The U.S Director of National Intelligence (DNI) Dan Coats has accused Pakistan of using Afghan insurgents as tools to put pressure on the Kabul government in a bid to halt India’s rising influence in Afghanistan.
He said that the insurgent groups operating in Pakistan are posing serious threats to Afghanistan’s long term stability and they threaten the interests of the United States.
He said that Pakistan is seriously concerned about its isolation on an international level, adding that for this purpose, Pakistan has turned to China.
He also said that China is working to expand its influence in the Indian Ocean with the help of Pakistan.
In his testimony before the Senate Armed Services Committee, Coats along with Lieutenant General Vincent R. Stewart, director of the defense intelligence agency, shared their intelligence findings with the committee.
The two officials also stated Pakistan had failed to suppress insurgency.
“Pakistan is concerned about international isolation and sees its position through the presence of India’s rising international status including India’s expanded foreign outreach and deepening ties to the United States. Pakistan will likely turn to China to offset its isolation, empowering a relationship that will help Beijing to project influence in the Indian Ocean.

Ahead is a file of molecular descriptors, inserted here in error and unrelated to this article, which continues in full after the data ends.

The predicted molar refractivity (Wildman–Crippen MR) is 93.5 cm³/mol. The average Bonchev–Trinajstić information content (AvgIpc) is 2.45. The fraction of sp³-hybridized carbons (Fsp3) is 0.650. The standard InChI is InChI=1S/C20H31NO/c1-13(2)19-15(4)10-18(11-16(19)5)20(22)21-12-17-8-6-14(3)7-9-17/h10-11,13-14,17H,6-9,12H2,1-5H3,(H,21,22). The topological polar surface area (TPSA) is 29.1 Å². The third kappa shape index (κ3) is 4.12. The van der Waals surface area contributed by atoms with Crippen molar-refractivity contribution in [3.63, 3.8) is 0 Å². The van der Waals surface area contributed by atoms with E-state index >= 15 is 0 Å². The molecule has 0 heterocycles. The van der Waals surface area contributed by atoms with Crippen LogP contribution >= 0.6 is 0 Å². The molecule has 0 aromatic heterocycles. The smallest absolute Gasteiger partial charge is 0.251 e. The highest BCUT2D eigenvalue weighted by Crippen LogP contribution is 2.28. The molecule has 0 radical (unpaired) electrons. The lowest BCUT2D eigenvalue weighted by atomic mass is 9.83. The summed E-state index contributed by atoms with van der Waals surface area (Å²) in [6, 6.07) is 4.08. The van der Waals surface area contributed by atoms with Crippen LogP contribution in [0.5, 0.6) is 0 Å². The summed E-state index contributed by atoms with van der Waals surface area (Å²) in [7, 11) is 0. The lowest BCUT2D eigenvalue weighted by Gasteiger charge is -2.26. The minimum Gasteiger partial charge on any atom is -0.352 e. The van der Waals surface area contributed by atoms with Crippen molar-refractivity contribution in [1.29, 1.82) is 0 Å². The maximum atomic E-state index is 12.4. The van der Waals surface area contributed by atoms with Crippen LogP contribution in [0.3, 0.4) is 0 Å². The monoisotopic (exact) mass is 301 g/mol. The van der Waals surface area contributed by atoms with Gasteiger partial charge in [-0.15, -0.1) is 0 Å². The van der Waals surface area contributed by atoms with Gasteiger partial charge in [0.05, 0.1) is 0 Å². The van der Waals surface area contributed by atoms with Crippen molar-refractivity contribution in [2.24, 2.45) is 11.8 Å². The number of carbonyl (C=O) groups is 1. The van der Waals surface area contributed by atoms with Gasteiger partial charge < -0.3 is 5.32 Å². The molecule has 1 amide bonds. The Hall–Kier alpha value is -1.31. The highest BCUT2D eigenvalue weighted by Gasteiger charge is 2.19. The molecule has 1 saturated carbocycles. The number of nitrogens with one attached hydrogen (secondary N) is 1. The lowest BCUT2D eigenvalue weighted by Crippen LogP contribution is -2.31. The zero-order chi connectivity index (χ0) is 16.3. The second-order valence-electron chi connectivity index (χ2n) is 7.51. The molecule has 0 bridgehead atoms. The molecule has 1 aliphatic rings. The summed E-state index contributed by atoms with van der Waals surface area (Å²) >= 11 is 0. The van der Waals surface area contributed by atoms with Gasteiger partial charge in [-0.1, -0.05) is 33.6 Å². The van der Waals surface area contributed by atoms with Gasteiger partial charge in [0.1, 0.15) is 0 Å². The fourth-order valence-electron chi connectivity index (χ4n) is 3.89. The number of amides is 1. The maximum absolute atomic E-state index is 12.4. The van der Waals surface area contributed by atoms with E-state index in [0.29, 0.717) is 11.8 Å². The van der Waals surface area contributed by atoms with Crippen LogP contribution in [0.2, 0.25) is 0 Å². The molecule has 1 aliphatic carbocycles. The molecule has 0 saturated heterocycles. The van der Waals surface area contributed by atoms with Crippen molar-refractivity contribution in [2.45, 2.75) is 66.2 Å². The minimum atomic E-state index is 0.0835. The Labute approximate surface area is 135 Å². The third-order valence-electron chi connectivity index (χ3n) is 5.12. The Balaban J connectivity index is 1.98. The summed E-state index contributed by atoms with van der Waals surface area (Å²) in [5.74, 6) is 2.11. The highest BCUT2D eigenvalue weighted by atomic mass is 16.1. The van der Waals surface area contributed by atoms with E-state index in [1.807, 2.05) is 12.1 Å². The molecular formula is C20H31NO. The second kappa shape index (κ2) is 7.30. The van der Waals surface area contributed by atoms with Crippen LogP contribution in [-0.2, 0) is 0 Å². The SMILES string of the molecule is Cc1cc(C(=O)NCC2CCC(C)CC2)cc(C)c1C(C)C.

“In addition, Islamabad has failed to curb militants and terrorists in Pakistan. These groups will present a sustained threat to the U.S’s interests in the region and to continue to plan and conduct attacks in India and Afghanistan,” said Coats.
He warned that there is possibility that the situation in the country could deteriorate next year.
“The political and security situations in Afghanistan will almost certainly deteriorate through 2018 even with a modest increase in military assistance by the United States and its partners. Meanwhile we assess that the Taliban is likely to continue to make gains especially in rural areas.
“Afghan security forces’ performance will probably worsen due to a combination of Taliban operations, combat casualties, desertions, poor logistic support and weak leadership,” added Coats.
When asked about Russia’s support to the Taliban, Stewart said that Moscow and the Taliban have been in contact, but he said that there was no physical evidence that Russia has supplied the Taliban with money or weapons.
“We have seen indications that they offered some level of support, but I have not seen real physical evidence of weapons or money being transferred,” said Stewart.
The findings of the U.S intelligence officers shows that Afghanistan will continue to struggle in its efforts for foreign aid, in combating insurgency and in reaching a peace deal with the Taliban.